Vaping and e-cigarette use has risen exponentially in recent years, particularly among youth. The Food and Drug Administration (FDA) has labeled this trend in youth and young adults' e-cigarette use as an epidemic, which has ultimately contributed to a shift in regulatory and law enforcement scrutiny of tobacco and nicotine sales. Regulatory approaches to merchants offering smokes products have changed recently, including Mastercard's updates to its BRAM program guidelines. This post highlights the elevated risks such merchants may pose to payment service providers.
Throughout 2020, regulatory bodies have continued to scrutinize and take action against merchants offering electronic nicotine device systems (ENDS), e-cigarettes, and vaping products that appear to be marketed toward children and young adults. The FDA defines ENDS as noncombustible tobacco products, including components and parts such as e-cigarettes, e-liquids, pre-filled pods, and cartridges that may contain nicotine as well as various fruit and candy flavorings appealing to youth.
ENDS may present elevated risk for consumers partially because sweet flavors are not only appealing to children, but also serve to mask the harshness of tobacco products, enticing young consumers to try vaping, which has a high potential for addiction. Both the FDA and the Centers for Disease Control and Prevention (CDC) analyzed data from the 2020 National Youth Tobacco Survey (NYTS), which indicated that approximately one in five high school students and one in 20 middle school students currently use e-cigarettes.
In response to the rise of youth e-cigarette use in the US, the FDA announced earlier this year the following enforcement priorities for ENDS products:
- Any product lacking proper premarket authorization
- Any flavored cartridge-based product other than tobacco- or menthol-flavored cartridges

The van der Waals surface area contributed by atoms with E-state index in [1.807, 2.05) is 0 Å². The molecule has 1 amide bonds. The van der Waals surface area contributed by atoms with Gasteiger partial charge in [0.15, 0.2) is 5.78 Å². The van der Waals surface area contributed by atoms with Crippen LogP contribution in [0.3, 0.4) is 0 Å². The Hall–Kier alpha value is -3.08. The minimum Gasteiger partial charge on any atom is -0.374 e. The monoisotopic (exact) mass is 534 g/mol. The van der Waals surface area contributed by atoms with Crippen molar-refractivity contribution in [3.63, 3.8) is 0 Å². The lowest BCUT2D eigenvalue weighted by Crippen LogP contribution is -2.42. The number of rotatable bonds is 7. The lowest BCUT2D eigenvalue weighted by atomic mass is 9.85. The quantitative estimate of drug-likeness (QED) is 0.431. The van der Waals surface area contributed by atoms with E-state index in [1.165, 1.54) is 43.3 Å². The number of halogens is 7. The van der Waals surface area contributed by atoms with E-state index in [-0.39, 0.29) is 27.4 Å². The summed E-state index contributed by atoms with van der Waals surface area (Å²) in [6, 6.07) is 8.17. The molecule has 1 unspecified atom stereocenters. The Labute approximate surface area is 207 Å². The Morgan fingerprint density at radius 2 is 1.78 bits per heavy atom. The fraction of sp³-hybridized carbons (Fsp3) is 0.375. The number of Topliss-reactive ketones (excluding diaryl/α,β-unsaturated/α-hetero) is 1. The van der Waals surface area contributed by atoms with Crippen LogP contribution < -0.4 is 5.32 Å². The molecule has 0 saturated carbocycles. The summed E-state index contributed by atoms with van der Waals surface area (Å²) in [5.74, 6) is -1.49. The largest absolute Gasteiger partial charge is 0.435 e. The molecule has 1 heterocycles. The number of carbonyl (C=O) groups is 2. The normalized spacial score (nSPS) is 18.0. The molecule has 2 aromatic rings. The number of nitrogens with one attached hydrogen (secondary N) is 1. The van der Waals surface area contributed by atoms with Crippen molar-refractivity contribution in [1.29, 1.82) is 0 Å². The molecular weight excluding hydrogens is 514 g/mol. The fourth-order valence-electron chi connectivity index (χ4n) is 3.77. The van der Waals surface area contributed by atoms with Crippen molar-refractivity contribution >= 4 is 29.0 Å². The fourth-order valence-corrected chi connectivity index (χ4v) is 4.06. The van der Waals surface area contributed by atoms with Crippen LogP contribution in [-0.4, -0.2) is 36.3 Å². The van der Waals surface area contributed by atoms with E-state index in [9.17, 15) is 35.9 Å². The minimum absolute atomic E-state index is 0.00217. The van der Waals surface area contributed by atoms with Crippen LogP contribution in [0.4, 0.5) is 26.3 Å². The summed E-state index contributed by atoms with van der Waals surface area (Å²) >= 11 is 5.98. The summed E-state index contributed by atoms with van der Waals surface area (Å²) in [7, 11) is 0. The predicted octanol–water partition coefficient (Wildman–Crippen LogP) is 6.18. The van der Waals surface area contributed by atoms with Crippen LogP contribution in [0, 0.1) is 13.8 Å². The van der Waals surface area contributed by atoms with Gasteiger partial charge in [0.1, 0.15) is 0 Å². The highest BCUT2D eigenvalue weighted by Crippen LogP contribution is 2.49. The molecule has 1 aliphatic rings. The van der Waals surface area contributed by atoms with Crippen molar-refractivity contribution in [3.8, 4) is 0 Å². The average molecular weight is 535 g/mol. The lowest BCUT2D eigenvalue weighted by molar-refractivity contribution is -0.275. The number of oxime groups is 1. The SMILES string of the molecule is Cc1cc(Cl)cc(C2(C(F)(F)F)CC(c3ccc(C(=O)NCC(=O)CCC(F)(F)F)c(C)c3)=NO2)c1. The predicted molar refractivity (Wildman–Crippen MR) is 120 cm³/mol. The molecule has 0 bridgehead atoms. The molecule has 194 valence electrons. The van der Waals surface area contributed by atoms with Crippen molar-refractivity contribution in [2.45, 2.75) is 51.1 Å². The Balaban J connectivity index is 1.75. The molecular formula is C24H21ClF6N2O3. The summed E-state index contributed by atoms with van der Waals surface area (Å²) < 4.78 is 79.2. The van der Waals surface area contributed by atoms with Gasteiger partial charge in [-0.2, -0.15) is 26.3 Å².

- Any products for which the manufacturer has failed to take adequate measures to prevent minors' access
- Any products targeted to youth or whose marketing is likely to promote use of ENDS by minors
In the third quarter of 2020 alone, the FDA issued more than 40 warning letters to manufacturers, distributors, and retailers for selling e-liquid products with advertising that either failed to include the required nicotine warning statement, made improper claims, or sold products with labeling and/or advertising that appeared designed to appeal to children. Similarly, in a move that highlighted this trend across challenging landscapes, such as social media platforms, the FDA and the Federal Trade Commission (FTC) issued a series of joint warning letters throughout the past year to e-liquid sellers for product advertisements featured on the social media accounts of influencers, which also appeared to target younger consumers.
In addition to heightened scrutiny by these government agencies, Mastercard also took a stance in addressing this trend by updating its BRAM guidelines surrounding the sales of ENDS, mandating acquirers to identify merchants selling ENDS products with MCC 5993 (Cigar Stores and Standards). Payment service providers should ensure that any merchants marketing products as containing nicotine are properly coded.
Federal and card brand scrutiny highlights the elevated risk e-cigarette products pose. Although many payment service providers prohibit online e-cigarette merchants because of reputational risk and the risk of selling to underage consumers, online merchants may attempt to obfuscate their business models to circumvent a payment service provider's terms and conditions.
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